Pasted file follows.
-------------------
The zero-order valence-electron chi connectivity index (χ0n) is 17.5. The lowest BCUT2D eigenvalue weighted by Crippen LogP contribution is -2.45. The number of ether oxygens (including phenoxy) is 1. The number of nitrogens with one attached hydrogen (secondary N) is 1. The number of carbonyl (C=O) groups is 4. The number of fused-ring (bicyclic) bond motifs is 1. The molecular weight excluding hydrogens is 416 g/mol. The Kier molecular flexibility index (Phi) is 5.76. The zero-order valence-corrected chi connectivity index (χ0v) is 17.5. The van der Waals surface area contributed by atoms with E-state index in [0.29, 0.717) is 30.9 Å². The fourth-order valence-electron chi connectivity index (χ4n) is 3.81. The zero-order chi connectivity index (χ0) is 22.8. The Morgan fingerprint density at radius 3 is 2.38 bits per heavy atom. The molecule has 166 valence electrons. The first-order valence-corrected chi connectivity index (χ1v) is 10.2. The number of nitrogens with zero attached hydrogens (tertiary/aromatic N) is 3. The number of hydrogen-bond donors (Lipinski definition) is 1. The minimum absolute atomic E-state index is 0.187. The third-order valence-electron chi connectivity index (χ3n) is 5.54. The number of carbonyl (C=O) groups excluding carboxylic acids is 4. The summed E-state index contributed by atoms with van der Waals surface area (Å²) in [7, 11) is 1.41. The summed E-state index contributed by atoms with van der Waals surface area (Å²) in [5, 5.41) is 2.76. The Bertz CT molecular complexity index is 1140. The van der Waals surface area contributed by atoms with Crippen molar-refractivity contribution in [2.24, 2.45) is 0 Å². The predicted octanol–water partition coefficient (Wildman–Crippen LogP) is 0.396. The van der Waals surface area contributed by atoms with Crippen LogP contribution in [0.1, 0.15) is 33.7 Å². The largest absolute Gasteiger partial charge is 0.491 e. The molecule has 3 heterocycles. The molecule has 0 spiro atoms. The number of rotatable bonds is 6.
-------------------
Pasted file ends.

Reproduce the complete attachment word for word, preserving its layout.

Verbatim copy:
The zero-order valence-electron chi connectivity index (χ0n) is 17.5. The lowest BCUT2D eigenvalue weighted by Crippen LogP contribution is -2.45. The number of ether oxygens (including phenoxy) is 1. The number of nitrogens with one attached hydrogen (secondary N) is 1. The number of carbonyl (C=O) groups is 4. The number of fused-ring (bicyclic) bond motifs is 1. The molecular weight excluding hydrogens is 416 g/mol. The Kier molecular flexibility index (Phi) is 5.76. The zero-order valence-corrected chi connectivity index (χ0v) is 17.5. The van der Waals surface area contributed by atoms with E-state index in [0.29, 0.717) is 30.9 Å². The fourth-order valence-electron chi connectivity index (χ4n) is 3.81. The zero-order chi connectivity index (χ0) is 22.8. The Morgan fingerprint density at radius 3 is 2.38 bits per heavy atom. The molecule has 166 valence electrons. The first-order valence-corrected chi connectivity index (χ1v) is 10.2. The number of nitrogens with zero attached hydrogens (tertiary/aromatic N) is 3. The number of hydrogen-bond donors (Lipinski definition) is 1. The minimum absolute atomic E-state index is 0.187. The third-order valence-electron chi connectivity index (χ3n) is 5.54. The number of carbonyl (C=O) groups excluding carboxylic acids is 4. The summed E-state index contributed by atoms with van der Waals surface area (Å²) in [7, 11) is 1.41. The summed E-state index contributed by atoms with van der Waals surface area (Å²) in [5, 5.41) is 2.76. The Bertz CT molecular complexity index is 1140. The van der Waals surface area contributed by atoms with Crippen molar-refractivity contribution in [2.24, 2.45) is 0 Å². The predicted octanol–water partition coefficient (Wildman–Crippen LogP) is 0.396. The van der Waals surface area contributed by atoms with Crippen LogP contribution in [0.1, 0.15) is 33.7 Å². The largest absolute Gasteiger partial charge is 0.491 e. The molecule has 3 heterocycles. The molecule has 0 spiro atoms. The number of rotatable bonds is 6.